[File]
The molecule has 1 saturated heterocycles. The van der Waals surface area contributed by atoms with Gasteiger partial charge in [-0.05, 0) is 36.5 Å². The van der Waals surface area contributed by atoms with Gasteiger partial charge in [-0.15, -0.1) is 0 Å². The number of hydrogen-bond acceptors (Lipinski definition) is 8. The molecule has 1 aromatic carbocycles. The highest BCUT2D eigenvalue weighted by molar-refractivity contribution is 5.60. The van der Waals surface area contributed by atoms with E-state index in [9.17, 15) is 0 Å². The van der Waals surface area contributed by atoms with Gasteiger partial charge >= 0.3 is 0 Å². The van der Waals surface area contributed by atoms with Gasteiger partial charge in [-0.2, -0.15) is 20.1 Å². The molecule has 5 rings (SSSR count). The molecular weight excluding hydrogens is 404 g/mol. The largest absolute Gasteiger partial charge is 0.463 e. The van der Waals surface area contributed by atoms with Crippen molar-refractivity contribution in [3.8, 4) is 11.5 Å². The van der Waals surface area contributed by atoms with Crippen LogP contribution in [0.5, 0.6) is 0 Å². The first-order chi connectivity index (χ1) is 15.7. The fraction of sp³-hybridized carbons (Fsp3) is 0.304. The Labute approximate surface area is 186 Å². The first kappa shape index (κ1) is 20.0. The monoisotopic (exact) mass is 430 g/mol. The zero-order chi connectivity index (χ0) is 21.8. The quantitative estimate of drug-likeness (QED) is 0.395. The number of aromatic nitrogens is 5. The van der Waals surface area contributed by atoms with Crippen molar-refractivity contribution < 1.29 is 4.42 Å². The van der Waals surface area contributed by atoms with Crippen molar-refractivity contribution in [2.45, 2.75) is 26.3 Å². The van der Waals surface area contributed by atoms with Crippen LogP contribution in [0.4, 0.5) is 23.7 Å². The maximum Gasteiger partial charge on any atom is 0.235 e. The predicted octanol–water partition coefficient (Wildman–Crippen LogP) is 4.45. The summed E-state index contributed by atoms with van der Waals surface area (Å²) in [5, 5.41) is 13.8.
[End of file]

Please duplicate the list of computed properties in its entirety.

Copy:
The molecule has 1 saturated heterocycles. The van der Waals surface area contributed by atoms with Gasteiger partial charge in [-0.05, 0) is 36.5 Å². The van der Waals surface area contributed by atoms with Gasteiger partial charge in [-0.15, -0.1) is 0 Å². The number of hydrogen-bond acceptors (Lipinski definition) is 8. The molecule has 1 aromatic carbocycles. The highest BCUT2D eigenvalue weighted by molar-refractivity contribution is 5.60. The van der Waals surface area contributed by atoms with E-state index in [9.17, 15) is 0 Å². The van der Waals surface area contributed by atoms with Gasteiger partial charge >= 0.3 is 0 Å². The van der Waals surface area contributed by atoms with Gasteiger partial charge in [-0.2, -0.15) is 20.1 Å². The molecule has 5 rings (SSSR count). The molecular weight excluding hydrogens is 404 g/mol. The largest absolute Gasteiger partial charge is 0.463 e. The van der Waals surface area contributed by atoms with Crippen molar-refractivity contribution in [3.8, 4) is 11.5 Å². The van der Waals surface area contributed by atoms with Crippen LogP contribution in [0.5, 0.6) is 0 Å². The first-order chi connectivity index (χ1) is 15.7. The fraction of sp³-hybridized carbons (Fsp3) is 0.304. The Labute approximate surface area is 186 Å². The first kappa shape index (κ1) is 20.0. The monoisotopic (exact) mass is 430 g/mol. The zero-order chi connectivity index (χ0) is 21.8. The quantitative estimate of drug-likeness (QED) is 0.395. The number of aromatic nitrogens is 5. The van der Waals surface area contributed by atoms with Crippen molar-refractivity contribution < 1.29 is 4.42 Å². The van der Waals surface area contributed by atoms with Crippen molar-refractivity contribution in [2.45, 2.75) is 26.3 Å². The van der Waals surface area contributed by atoms with Crippen LogP contribution in [0.4, 0.5) is 23.7 Å². The maximum Gasteiger partial charge on any atom is 0.235 e. The predicted octanol–water partition coefficient (Wildman–Crippen LogP) is 4.45. The summed E-state index contributed by atoms with van der Waals surface area (Å²) in [5, 5.41) is 13.8.